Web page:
Sanskrit, also spelled संस्कृतम् (saṃskṛtam), is an ancient language of India commonly seen as the grandmother of the Indo-European language family (even English!). Closely allied with Prakrit and Pali, Sanskrit is more exhaustive in both grammar and terms and has the most extensive collection of literature in the world, greatly surpassing its sister-languages Greek and Latin.
Hindi dictionarySource: DDSA: A practical Hindi-English dictionary
1) Arka (अर्क) [Also spelled ark]:—(nm) the sun; swallow wart (Ascelpias gigantia).
2) Arka (अर्क) [Also spelled ark]:—(nm) essence; extract.
Kannada-English dictionarySource: Alar: Kannada-English corpus
1) [noun] the process of first heating a mixture to separate the more volatile from the less volatile parts, and then cooling and condensing the resulting vapour so as to produce a more nearly pure or refined substance; distillation.
2) [noun] a product of distillation; liquid obtained by distilling; esp. strong alcoholic drink, esp. that distilled from rice, molasses or coconut milk.
3) [noun] the essence of anything.
--- OR ---
1) [noun] the sun.
2) [noun] copper.
3) [noun] (in gen.) any metal.
4) [noun] the splendour; light.
5) [noun] a crystal.
6) [noun] Indra, Lord of gods.
7) [noun] a celestial wish-yielding tree.
8) [noun] the plant Calotropis gigantica ( = C. procera) of Asclepiadaceae family.
9) [noun] the fact or quality of being wonderful or causing astonishment; a wonder.
10) [noun] (pros.) a metrical foot having two short and one long syllables (υ-υ).
11) [noun] a symbol for the number twelve.
12) [noun] a small water vessel; jug.
Kannada is a Dravidian language (as opposed to the Indo-European language family) mainly spoken in the southwestern region of India.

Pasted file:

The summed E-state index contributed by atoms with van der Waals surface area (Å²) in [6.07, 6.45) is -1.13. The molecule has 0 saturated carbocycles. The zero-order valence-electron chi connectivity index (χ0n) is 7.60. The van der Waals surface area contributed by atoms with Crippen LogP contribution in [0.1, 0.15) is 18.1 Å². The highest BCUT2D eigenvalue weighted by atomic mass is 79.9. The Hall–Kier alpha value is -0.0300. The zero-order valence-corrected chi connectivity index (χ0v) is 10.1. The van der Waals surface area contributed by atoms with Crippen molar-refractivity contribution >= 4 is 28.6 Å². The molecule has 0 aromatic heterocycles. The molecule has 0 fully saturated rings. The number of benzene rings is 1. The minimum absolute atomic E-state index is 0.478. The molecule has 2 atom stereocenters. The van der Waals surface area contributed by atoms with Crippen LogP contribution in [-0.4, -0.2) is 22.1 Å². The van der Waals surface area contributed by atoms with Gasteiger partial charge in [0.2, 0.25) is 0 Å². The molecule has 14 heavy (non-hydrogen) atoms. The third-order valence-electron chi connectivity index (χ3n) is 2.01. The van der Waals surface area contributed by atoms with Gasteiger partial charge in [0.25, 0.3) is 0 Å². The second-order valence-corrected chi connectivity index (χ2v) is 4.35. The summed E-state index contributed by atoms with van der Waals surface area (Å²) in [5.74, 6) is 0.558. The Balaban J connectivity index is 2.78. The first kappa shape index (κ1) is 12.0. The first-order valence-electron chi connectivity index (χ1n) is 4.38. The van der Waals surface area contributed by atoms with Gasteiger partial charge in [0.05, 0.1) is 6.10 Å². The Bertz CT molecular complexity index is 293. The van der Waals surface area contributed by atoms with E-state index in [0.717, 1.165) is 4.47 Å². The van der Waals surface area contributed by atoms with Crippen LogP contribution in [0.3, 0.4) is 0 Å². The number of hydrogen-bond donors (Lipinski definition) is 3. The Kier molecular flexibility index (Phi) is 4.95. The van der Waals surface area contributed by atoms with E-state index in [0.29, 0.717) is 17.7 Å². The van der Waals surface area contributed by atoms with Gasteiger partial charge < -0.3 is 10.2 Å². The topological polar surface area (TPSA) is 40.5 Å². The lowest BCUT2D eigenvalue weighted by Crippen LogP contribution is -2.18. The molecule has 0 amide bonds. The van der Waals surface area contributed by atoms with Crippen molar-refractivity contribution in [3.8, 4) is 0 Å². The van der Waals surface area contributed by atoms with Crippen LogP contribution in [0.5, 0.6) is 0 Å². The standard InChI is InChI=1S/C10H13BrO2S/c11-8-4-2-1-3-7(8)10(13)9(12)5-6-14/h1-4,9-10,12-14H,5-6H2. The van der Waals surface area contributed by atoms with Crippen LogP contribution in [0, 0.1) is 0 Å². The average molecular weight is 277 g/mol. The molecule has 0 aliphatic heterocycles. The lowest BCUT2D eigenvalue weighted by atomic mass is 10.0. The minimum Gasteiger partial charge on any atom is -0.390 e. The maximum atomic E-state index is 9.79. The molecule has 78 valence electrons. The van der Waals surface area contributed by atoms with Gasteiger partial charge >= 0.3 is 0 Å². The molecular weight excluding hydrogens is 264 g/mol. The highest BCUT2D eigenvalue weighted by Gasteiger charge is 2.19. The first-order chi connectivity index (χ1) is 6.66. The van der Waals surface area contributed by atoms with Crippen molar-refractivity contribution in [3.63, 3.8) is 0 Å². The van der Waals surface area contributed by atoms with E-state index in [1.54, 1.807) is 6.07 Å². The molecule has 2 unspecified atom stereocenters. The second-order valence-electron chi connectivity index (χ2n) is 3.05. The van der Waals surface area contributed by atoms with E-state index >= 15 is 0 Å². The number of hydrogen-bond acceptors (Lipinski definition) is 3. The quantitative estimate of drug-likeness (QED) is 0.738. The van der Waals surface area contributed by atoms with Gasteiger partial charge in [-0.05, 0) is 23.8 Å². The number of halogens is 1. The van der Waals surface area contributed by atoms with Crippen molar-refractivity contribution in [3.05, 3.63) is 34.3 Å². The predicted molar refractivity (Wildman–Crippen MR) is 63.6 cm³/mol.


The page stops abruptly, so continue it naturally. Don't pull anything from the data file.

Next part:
See also (Relevant definitions)
Starts with (+144): Arkaahva, Arkabandhava, Arkabandhu, Arkabha, Arkabhakta, Arkacandana, Arkacandra, Arkacandrama, Arkacara, Arkachandana, Arkachara, Arkachikitsa, Arkacikitsa, Arkadala, Arkadasa, Arkadhana, Arkadi, Arkadina, Arkadu, Arkadugdha.
Ends with (+167): A-candra-arka, Aarka, Acandrarka, Acararka, Achararka, Aishyadarka, Akaraparivitarka, Alarka, Amarka, Analarka, Anarka, Annasamparka, Anukulatarka, Anumanakhandatarka, Apararka, Arkamarka, Asamparka, Asharka, Asukhodarka, Atarka.
Full-text (+319): Arkam, Arkamula, Arkiya, Arkayana, Arkacikitsa, Arkasodara, Arkapadapa, Arki, Arkaretoja, Arkavrata, Arkapatra, Arkaparṇa, Arkamandala, Gautamasa, Vikshira, Arkya, Arkagriva, Arkapushpa, Svarka, Arkayani.
Search found 74 books and stories containing Arka, Ārka; (plurals include: Arkas, Ārkas). You can also click to the full overview containing English textual excerpts. Below are direct links for the most relevant articles:
Rig Veda (translation and commentary) (by H. H. Wilson)
Rig Veda 1.19.4 < [Sukta 19]
Rig Veda 3.26.7 < [Sukta 26]
Rig Veda 6.66.9 < [Sukta 66]
Garga Samhita (English) (by Danavir Goswami)
Verse 5.20.24 < [Chapter 20 - The Liberation of Ṛbhu Muni During the Rāsa-dance Festival]
Verses 5.19.6-7 < [Chapter 19 - The Festival on Śrī Kṛṣṇa Return]
Verse 1.15.49 < [Chapter 15 - Revelation of the Universal Form to Nanda’s Wife]
Satapatha-brahmana (by Julius Eggeling)
Kāṇḍa X, adhyāya 3, brāhmaṇa 4 < [Tenth Kāṇḍa]
Kāṇḍa X, adhyāya 6, brāhmaṇa 2 < [Tenth Kāṇḍa]
Kāṇḍa X, adhyāya 5, brāhmaṇa 3 < [Tenth Kāṇḍa]
Rasa Jala Nidhi, vol 3: Metals, Gems and other substances (by Bhudeb Mookerjee)
Part 2 - Semi-poison (2): Arka < [Chapter XXXI - Upavisha (semi-poisons)]
Part 1 - Semi-poison (1): Snuhi < [Chapter XXXI - Upavisha (semi-poisons)]
Part 2 - Purification of tin < [Chapter VI - Metals (6): Vanga (tin)]
Brihadaranyaka Upanishad (by Swāmī Mādhavānanda)
The Skanda Purana (by G. V. Tagare)